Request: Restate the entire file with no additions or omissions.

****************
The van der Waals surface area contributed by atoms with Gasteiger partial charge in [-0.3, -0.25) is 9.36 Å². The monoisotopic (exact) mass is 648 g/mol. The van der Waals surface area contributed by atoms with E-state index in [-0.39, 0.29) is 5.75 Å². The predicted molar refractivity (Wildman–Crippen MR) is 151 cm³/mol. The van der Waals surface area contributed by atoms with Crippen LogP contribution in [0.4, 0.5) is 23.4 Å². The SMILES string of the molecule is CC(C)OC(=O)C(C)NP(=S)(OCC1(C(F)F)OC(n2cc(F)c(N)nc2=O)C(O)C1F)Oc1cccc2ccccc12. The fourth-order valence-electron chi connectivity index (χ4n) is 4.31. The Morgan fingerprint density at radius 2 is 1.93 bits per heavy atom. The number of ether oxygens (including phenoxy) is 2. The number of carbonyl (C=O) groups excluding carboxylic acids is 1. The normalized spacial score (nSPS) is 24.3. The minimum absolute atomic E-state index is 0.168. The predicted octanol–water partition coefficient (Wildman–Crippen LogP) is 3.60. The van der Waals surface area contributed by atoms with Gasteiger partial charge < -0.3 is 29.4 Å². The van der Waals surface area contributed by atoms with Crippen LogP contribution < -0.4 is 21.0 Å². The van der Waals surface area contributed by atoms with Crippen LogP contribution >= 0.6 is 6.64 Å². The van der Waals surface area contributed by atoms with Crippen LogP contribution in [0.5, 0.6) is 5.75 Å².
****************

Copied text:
The van der Waals surface area contributed by atoms with Gasteiger partial charge in [-0.3, -0.25) is 9.36 Å². The monoisotopic (exact) mass is 648 g/mol. The van der Waals surface area contributed by atoms with E-state index in [-0.39, 0.29) is 5.75 Å². The predicted molar refractivity (Wildman–Crippen MR) is 151 cm³/mol. The van der Waals surface area contributed by atoms with Crippen LogP contribution in [0.4, 0.5) is 23.4 Å². The SMILES string of the molecule is CC(C)OC(=O)C(C)NP(=S)(OCC1(C(F)F)OC(n2cc(F)c(N)nc2=O)C(O)C1F)Oc1cccc2ccccc12. The fourth-order valence-electron chi connectivity index (χ4n) is 4.31. The Morgan fingerprint density at radius 2 is 1.93 bits per heavy atom. The number of ether oxygens (including phenoxy) is 2. The number of carbonyl (C=O) groups excluding carboxylic acids is 1. The normalized spacial score (nSPS) is 24.3. The minimum absolute atomic E-state index is 0.168. The predicted octanol–water partition coefficient (Wildman–Crippen LogP) is 3.60. The van der Waals surface area contributed by atoms with Gasteiger partial charge < -0.3 is 29.4 Å². The van der Waals surface area contributed by atoms with Crippen LogP contribution < -0.4 is 21.0 Å². The van der Waals surface area contributed by atoms with Crippen LogP contribution >= 0.6 is 6.64 Å². The van der Waals surface area contributed by atoms with Crippen LogP contribution in [0.5, 0.6) is 5.75 Å².